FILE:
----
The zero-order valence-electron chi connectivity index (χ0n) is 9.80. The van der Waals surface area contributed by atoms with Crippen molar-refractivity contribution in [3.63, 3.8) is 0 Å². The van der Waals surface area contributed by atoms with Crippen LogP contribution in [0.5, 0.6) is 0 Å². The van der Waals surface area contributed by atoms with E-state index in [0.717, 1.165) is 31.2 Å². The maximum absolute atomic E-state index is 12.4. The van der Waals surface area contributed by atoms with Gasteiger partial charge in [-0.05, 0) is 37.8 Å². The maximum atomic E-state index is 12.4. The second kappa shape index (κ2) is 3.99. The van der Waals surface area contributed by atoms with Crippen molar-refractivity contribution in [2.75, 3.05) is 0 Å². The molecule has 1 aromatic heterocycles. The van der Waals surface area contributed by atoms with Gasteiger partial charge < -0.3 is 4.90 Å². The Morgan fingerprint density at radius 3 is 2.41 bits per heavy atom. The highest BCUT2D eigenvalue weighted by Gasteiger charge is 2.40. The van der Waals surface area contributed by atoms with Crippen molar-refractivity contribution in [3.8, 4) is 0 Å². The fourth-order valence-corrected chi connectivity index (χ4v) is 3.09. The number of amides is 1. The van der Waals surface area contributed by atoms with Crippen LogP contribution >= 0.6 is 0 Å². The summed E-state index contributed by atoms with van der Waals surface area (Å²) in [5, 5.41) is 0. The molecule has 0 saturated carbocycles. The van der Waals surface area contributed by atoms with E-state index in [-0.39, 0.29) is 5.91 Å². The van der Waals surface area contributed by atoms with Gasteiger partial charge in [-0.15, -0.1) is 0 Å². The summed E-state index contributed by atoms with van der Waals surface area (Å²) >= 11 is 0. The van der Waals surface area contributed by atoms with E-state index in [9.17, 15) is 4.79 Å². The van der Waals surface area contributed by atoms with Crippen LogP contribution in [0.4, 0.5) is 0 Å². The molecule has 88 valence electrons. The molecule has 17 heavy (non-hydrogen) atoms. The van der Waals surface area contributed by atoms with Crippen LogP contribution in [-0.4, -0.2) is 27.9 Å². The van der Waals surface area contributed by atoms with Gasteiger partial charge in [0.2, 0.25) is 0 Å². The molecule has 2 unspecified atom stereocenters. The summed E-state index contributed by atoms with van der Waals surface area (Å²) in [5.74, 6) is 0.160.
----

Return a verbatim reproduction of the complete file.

The zero-order valence-electron chi connectivity index (χ0n) is 9.80. The van der Waals surface area contributed by atoms with Crippen molar-refractivity contribution in [3.63, 3.8) is 0 Å². The van der Waals surface area contributed by atoms with Crippen LogP contribution in [0.5, 0.6) is 0 Å². The van der Waals surface area contributed by atoms with E-state index in [0.717, 1.165) is 31.2 Å². The maximum absolute atomic E-state index is 12.4. The van der Waals surface area contributed by atoms with Gasteiger partial charge in [-0.05, 0) is 37.8 Å². The maximum atomic E-state index is 12.4. The second kappa shape index (κ2) is 3.99. The van der Waals surface area contributed by atoms with Crippen molar-refractivity contribution in [2.75, 3.05) is 0 Å². The molecule has 1 aromatic heterocycles. The van der Waals surface area contributed by atoms with Gasteiger partial charge < -0.3 is 4.90 Å². The Morgan fingerprint density at radius 3 is 2.41 bits per heavy atom. The highest BCUT2D eigenvalue weighted by Gasteiger charge is 2.40. The van der Waals surface area contributed by atoms with Crippen molar-refractivity contribution in [3.8, 4) is 0 Å². The fourth-order valence-corrected chi connectivity index (χ4v) is 3.09. The number of amides is 1. The van der Waals surface area contributed by atoms with Crippen LogP contribution >= 0.6 is 0 Å². The summed E-state index contributed by atoms with van der Waals surface area (Å²) in [5, 5.41) is 0. The molecule has 0 saturated carbocycles. The van der Waals surface area contributed by atoms with E-state index in [-0.39, 0.29) is 5.91 Å². The van der Waals surface area contributed by atoms with Gasteiger partial charge in [-0.15, -0.1) is 0 Å². The summed E-state index contributed by atoms with van der Waals surface area (Å²) >= 11 is 0. The van der Waals surface area contributed by atoms with E-state index in [9.17, 15) is 4.79 Å². The van der Waals surface area contributed by atoms with Crippen LogP contribution in [0.4, 0.5) is 0 Å². The molecule has 88 valence electrons. The molecule has 17 heavy (non-hydrogen) atoms. The van der Waals surface area contributed by atoms with Crippen LogP contribution in [-0.4, -0.2) is 27.9 Å². The van der Waals surface area contributed by atoms with Gasteiger partial charge in [0.2, 0.25) is 0 Å². The molecule has 2 unspecified atom stereocenters. The summed E-state index contributed by atoms with van der Waals surface area (Å²) in [5.74, 6) is 0.160.